New Farm Bill Legalizes Hemp and CBD Oil

Jan 03, 2019

Legalized Hemp and CBD Oil Triggers Surge in Processing

The newly-adopted law, most commonly referred to as the 2018 Farm Bill, legalizes hemp, which will likely encourage more businesses that sell CBD oil and other hemp products to seek payment processing and merchant account services.

Understanding the Farm Bill

Until the adoption of this law in December 2018, federal law prohibited the production and sale of hemp, as well as products made with it. The law requires a regulatory body be created to monitor and regulate this industry, but it still prohibits the possession, manufacturing, and distribution of anything that falls under the government’s definition of marijuana.

The law exempts hemp, which is any part, extract, or derivative of the Cannabis plant that has a THC concentration of not more than 0.3 percent on a dry weight basis, according to the law.

Ambiguities in the Law

Though hemp production is legal, the law also states that it is illegal to produce it in any state that does not have a plan in place to address it or does not have federal licenses. To date, there are no licenses, plans, or regulations in place. Therefore, it is expected that traditional banks and processors may continue to be cautious until lawmakers close the gap in the law.

The law also fails to establish a regulatory framework for the required licensing and oversight of the industry. This not only will take time for state and federal governments to establish this regulatory framework, but this also will leave banks guessing as to what the governments’ expectations will be.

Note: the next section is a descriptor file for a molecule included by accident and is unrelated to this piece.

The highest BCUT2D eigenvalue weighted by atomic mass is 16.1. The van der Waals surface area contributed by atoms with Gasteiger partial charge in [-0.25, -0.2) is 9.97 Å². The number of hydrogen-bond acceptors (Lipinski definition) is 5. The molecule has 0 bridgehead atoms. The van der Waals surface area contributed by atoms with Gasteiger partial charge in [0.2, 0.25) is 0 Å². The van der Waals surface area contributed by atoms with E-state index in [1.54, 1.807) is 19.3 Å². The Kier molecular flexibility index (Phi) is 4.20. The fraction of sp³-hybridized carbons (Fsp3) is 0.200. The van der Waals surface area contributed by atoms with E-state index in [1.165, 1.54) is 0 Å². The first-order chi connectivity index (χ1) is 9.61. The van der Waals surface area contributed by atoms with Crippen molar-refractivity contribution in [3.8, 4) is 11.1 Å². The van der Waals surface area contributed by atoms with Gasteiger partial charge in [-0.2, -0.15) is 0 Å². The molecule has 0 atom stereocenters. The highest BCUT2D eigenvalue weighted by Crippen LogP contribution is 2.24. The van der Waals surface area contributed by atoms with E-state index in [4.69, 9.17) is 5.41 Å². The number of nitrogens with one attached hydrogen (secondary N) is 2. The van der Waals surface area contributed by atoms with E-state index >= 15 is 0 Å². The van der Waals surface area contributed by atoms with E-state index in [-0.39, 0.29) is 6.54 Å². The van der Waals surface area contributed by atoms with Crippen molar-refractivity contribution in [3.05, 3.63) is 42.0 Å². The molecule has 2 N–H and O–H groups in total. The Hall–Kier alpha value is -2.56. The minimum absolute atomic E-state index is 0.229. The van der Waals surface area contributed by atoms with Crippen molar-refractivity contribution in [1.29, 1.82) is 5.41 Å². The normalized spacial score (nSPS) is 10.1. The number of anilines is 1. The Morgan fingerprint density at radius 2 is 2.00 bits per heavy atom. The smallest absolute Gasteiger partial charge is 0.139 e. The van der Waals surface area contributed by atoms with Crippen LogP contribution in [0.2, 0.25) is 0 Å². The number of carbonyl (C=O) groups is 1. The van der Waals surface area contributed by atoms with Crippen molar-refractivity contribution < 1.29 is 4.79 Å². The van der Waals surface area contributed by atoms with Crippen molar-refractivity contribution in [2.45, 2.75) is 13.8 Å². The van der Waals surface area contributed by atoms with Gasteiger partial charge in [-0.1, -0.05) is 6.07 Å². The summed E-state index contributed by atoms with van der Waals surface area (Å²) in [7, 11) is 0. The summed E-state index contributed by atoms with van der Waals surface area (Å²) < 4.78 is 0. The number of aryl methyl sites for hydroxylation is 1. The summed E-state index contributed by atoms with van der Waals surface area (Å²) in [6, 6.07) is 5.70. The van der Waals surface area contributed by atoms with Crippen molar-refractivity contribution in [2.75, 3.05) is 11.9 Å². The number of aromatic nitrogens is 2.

Another thing left out of the law is how individual states will treat the federal government’s new law. Just like many states have adopted their own marijuana use laws, the federal government has not decriminalized the use or sale of the plant. The same could happen with hemp, meaning some states could choose to prohibit the production, use, and sale of hemp products despite the federal law.

How Do Existing Laws Reconcile the Changes About Hemp in the New Law?

Under the farm bill, the Secretary of Agriculture is the only body that has the authority to regulate hemp production, but it does not address how the U.S. Food and Drug Administration fits in with these changes. Currently, the FDA considers dietary supplements and foods containing CBD unlawful. This will remain an issue until the FDA changes its position or someone challenge the federal agency’s claim in court. Until this and some of the other areas are worked out, the farm bill creates a fuzzy gray area for those financial institutions that will be asked to approve processing for hemp businesses.

What Hemp Producers Should Expect from Banks

With many questions still surrounding the new law, if you are a hemp producer seeking merchant accounts and payment processing, expect most banks to shy away from your business. Confusing laws scare off traditional financial institutions because they do not want to take on any additional risk.

Where Do Hemp Producers Turn for Payment Processing